We're on countdown for Mardi Gras - one of the biggest parties in the South! But here's ten things you might not know about Mardi Gras...
Mardi Gras, Louisiana
Carnival is the name of the season and Mardi Gras is just one day. “Mardi Gras” is the last Tuesday before Ash Wednesday and “Carnival” is the season that begins on the Feast of Epiphany. A krewe (pronounced as crew) is an organisation or group that puts on a parade or a ball for the Carnival season.
It's unlikely you'll have your own dog with you if you've flown to New Orleans but if you're a dog lover you'll love seeing some of the dogs in their Mardi Gras costumes! The dogs also have their very own parade in New Orleans with the Krewe of Barkus.
Mardi Gras is also for families too as you can watch parades with locals at family parade-watching spots including Charles and Napoleon and St. Charles at 3rd or 4th conveniently close Garden District lodging. They always make sure there's extra goodies for the kids!
Shouting at the floats, waving your hands in the air will definitely get you goodies or you can put your children on your shoulders, but if you really want to test your suitcases weight limit you should head to the end of the parade as you’ll be showered with gifts from the floats as their goal is to chuck all bags of beads before they get off the float themselves!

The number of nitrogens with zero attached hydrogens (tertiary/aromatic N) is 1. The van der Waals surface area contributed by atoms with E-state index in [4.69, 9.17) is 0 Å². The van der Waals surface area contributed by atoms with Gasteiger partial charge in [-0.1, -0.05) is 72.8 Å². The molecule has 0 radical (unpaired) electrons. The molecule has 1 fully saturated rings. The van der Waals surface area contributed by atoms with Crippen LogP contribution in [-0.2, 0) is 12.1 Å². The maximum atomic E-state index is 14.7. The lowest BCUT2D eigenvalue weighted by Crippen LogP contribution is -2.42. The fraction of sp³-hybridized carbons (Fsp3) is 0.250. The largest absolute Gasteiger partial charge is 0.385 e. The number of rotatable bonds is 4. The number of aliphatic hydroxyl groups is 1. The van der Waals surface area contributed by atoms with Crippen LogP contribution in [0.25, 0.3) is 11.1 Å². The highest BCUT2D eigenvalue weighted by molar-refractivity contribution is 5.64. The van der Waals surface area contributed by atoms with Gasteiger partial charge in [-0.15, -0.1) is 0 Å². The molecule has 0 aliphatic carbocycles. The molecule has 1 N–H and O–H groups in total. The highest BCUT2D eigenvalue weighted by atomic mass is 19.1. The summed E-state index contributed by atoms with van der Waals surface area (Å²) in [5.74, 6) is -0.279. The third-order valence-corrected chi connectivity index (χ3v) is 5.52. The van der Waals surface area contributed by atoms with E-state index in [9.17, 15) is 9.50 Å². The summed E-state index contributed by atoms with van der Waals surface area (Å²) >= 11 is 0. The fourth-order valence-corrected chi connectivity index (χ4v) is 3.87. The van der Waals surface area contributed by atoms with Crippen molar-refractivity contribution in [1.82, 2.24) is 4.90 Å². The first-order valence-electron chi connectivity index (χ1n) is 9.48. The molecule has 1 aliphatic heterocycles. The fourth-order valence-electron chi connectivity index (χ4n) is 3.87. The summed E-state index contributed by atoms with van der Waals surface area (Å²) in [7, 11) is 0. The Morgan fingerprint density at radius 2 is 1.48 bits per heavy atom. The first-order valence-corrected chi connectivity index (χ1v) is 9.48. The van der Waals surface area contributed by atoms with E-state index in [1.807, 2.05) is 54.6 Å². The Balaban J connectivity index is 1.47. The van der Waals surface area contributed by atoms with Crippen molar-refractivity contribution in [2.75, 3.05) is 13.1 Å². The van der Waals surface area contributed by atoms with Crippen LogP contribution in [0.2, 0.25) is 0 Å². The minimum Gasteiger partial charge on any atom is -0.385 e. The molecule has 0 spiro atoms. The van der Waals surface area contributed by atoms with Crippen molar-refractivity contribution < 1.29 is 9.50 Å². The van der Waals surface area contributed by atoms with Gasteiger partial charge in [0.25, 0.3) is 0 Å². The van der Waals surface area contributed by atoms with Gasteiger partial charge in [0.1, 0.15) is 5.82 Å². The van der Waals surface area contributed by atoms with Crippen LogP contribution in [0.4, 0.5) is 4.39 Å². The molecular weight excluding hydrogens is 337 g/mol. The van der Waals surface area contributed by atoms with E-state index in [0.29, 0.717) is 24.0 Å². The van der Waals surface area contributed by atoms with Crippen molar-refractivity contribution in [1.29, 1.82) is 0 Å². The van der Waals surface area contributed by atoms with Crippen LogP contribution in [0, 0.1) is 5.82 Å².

Bathroom humour never seems to grow old as evidenced by the Krewe of Tucks in their giant toilet bowl float! As the screaming crowds line the street begging for their bathroom-themed throws, which have previously included monogrammed toilet paper, sunglasses shaped like toilets, mini-plungers and more. In Shreveport, the Krewe of Highland is very popular, who throw Spam and hot dogs. Most people will come home with beads but if you can get miniature squirting toilets and dinner too that's got to be a bonus!
As stories say, the reason for the bead throwing started in the 1880s with a man dressed like Santa who received such fame throwing beads that after that other krewes followed suit. Nowadays krewes buy plastic beads en masse which parade-goers love! Occasionally people will still see throws of tiny glass bead strands but these are rare and started being phased out in the 1960s and 1970s.
Beware of heavy suitcases though! Officials estimate upwards of 25-million pounds of Mardi Gras items get thrown from floats, with more than half of which winds up on New Orleans streets but locals like to visit ARC of New Orleans to recycle their beads for the following year.
Despite the fact that it is just one big party Mardi Gras is actually a legal holiday in Louisiana, and has been since 1875, when Governor Warmoth signed the “Mardi Gras Act". So you'll definitely get to spend time with the locals.
Mardi Gras Isn’t Just in New Orleans though. You can get your Mardi Gras groove on at the Cajun Mardi Gras in Lafayette or dance away at a Baton Rouge Mardi Gras ball....or head to Mobile in Alabama where it all started.
You can also check out the Mardi Gras Museum of Imperial Calcasieu in Lake Charles or the particularly family-friendly Mardi Gras in Alexandria. Mardi Gras is also celebrated all over the world including many locations in Europe and also you'll find massive celebrations in Brazil every year!